A controversial researcher says the key to speed and delayed fatigue lies in your brain, not in your lungs.
Tim Noakes is a South African scientist and medical doctor who likes to ruffle a lot of feathers. His controversial theories are famous for challenging conventional wisdom on topics ranging from sports medicine to biomechanics to nutrition, like promoting a high-fat, low-carb diet for the general population. But perhaps his most game-changing idea is one that rethinks why athletes slow down.
“The Central Governor Model merely says that the brain regulates exercise performance to ensure that you do not die during exercise,” Noakes says. It seems simple, but the idea rejects a popular view that performance is limited by our ability to use oxygen during intense exercise, a measure known as VO2 max.
In the past, VO2 max testing has been considered a predictor for athletic performance—the higher the VO2 max, measured as milliliters of oxygen processed per minute per kilogram of bodyweight, the faster the athlete. It’s generally thought that at peak VO2 max, athletes begin to slow down because their muscles go anaerobic due to lack of oxygen.
But Noakes says if the body’s muscles were limited by the amount of oxygen they could use, the first thing to fatigue when an athlete is exhausted would not be their legs; it would be their heart. They’d experience severe chest pain, similar to the feeling of an oncoming heart attack, which is what occurs when the heart muscle actually does go anaerobic. We know that we can feel terrible during exercise, but not every workout or race ends in a life-threatening chest spasm.
Furthermore, he says, while VO2 max might be a good indicator of peak speed during the test itself, often there is not a direct correlation between VO2 max and fast racing. For example, 1969 marathon world record holder, Derek Clayton, had a VO2 max score of 69.7 ml/min/kg, whereas Craig Virgin, a slightly slower marathoner from the same era had a much higher VO2 max score of 81.1 ml/min/kg.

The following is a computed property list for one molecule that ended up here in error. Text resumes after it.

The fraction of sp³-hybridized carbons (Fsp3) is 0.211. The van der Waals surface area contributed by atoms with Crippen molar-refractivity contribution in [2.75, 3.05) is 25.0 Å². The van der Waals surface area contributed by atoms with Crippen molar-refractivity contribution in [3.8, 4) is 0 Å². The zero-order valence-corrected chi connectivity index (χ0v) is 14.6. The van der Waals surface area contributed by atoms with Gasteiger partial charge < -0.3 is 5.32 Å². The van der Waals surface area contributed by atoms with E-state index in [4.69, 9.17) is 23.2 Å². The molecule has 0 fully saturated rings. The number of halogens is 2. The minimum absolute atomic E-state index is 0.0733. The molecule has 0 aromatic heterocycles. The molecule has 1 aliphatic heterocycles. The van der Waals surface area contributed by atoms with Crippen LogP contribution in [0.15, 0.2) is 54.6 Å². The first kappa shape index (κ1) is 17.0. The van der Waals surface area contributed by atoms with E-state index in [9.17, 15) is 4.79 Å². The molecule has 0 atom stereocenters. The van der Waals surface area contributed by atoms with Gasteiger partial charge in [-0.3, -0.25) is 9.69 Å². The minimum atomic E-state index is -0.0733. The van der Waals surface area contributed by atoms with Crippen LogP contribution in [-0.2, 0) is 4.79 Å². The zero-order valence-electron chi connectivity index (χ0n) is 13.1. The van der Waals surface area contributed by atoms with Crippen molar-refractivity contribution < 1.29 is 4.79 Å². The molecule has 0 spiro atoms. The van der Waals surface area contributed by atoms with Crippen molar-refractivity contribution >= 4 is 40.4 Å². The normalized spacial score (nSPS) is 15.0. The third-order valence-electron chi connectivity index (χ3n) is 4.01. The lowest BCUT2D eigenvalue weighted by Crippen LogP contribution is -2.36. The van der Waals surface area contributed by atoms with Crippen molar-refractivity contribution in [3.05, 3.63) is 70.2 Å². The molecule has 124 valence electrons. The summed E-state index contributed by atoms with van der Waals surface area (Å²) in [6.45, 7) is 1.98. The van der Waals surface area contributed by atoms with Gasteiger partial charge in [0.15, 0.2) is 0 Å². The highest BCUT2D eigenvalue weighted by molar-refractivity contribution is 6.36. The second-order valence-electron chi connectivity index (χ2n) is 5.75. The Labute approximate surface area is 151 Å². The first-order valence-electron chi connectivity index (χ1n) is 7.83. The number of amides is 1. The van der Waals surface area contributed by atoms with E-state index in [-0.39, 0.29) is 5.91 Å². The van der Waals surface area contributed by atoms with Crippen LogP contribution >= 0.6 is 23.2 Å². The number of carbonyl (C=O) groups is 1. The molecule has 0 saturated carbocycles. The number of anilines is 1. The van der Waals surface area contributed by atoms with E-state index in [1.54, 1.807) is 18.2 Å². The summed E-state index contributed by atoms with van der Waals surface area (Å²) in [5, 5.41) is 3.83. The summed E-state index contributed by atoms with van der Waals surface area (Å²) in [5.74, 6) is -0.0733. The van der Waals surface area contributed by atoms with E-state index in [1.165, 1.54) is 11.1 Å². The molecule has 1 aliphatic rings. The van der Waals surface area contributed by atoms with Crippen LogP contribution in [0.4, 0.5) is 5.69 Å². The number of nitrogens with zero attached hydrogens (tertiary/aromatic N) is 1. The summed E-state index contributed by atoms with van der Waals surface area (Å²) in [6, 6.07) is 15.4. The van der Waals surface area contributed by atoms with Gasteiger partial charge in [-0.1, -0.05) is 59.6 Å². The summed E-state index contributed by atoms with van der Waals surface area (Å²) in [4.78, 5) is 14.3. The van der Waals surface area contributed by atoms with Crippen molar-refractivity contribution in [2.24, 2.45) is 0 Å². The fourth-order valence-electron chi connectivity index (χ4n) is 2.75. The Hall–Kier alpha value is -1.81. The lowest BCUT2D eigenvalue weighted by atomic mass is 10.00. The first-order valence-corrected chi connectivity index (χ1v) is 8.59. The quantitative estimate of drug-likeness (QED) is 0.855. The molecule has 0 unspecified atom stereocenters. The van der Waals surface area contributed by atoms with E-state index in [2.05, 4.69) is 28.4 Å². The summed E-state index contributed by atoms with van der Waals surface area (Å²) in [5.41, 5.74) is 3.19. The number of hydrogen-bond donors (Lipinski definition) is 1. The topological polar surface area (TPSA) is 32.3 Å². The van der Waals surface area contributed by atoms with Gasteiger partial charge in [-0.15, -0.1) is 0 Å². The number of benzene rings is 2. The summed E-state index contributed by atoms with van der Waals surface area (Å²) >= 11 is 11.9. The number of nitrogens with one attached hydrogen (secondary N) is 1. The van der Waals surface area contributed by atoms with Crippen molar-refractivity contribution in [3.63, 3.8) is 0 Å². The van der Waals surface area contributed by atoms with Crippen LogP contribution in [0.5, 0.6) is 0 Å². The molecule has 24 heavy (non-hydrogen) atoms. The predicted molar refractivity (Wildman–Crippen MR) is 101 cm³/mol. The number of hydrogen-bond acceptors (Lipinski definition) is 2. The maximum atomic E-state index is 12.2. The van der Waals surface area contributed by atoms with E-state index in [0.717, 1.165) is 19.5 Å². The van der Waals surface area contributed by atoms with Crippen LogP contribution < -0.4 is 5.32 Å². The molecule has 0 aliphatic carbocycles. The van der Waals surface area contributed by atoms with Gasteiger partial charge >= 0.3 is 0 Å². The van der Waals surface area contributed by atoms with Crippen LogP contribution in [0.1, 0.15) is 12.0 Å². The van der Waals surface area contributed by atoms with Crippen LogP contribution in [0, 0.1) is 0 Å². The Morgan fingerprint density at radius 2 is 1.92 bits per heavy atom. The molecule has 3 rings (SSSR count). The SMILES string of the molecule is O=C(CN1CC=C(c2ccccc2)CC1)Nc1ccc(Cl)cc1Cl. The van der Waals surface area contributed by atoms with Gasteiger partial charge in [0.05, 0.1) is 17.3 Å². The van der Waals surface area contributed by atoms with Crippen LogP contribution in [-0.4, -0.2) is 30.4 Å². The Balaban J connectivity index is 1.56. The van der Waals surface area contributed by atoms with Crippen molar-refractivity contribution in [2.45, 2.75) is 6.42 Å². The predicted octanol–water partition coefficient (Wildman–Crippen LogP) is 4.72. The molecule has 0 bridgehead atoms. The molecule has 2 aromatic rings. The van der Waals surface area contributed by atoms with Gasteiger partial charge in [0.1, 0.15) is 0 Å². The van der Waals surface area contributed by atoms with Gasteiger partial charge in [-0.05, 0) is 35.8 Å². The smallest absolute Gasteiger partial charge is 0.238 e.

With those points in mind, Noakes inferred that something else is causing us to slow down when exhausted, well before a lack of oxygen—something like a speed regulator in a car that prevents us from going too fast and killing ourselves.
That regulator, Noakes says, is our brain. Noakes says the brain subconsciously stops recruiting muscles in order to create the feeling of fatigue. This lessens the heart’s output to protect itself well before oxygen levels get dangerously low. So the best way to get faster and delay fatigue is to train your brain in addition to your legs and lungs.
The best way to do that, Noakes says, is through working on form and efficiency. For example, he recommends runners evaluate foot contact time, stride length and stride frequency during fast sessions. “The key in fast running is to have a very long stride length from a very short ground contact time,” he says. In swimming, you might focus on increasing distance per stroke and catch efficiency. VO2 max, Noakes says, just isn’t a very useful stat.
Surprisingly, Noakes’ CGM doesn’t have many critics, in part because it’s difficult to disprove. One review in the British Journal of Physiology argues the CGM is flawed because it can’t explain all forms of exercise, specifically short bursts of explosive power. (Noakes admits that short intervals may have structural limiters—hamstrings for instance.) But there’s very little recent scientific research arguing in favor of VO2 max’s importance. In fact, it’s nearly impossible to find any studies that oppose Noakes’ idea that VO2 max indicates anything more than who is best at a VO2 max test.
The takeaway: Efficiency is key. Focus on form and you should be able to go faster, longer.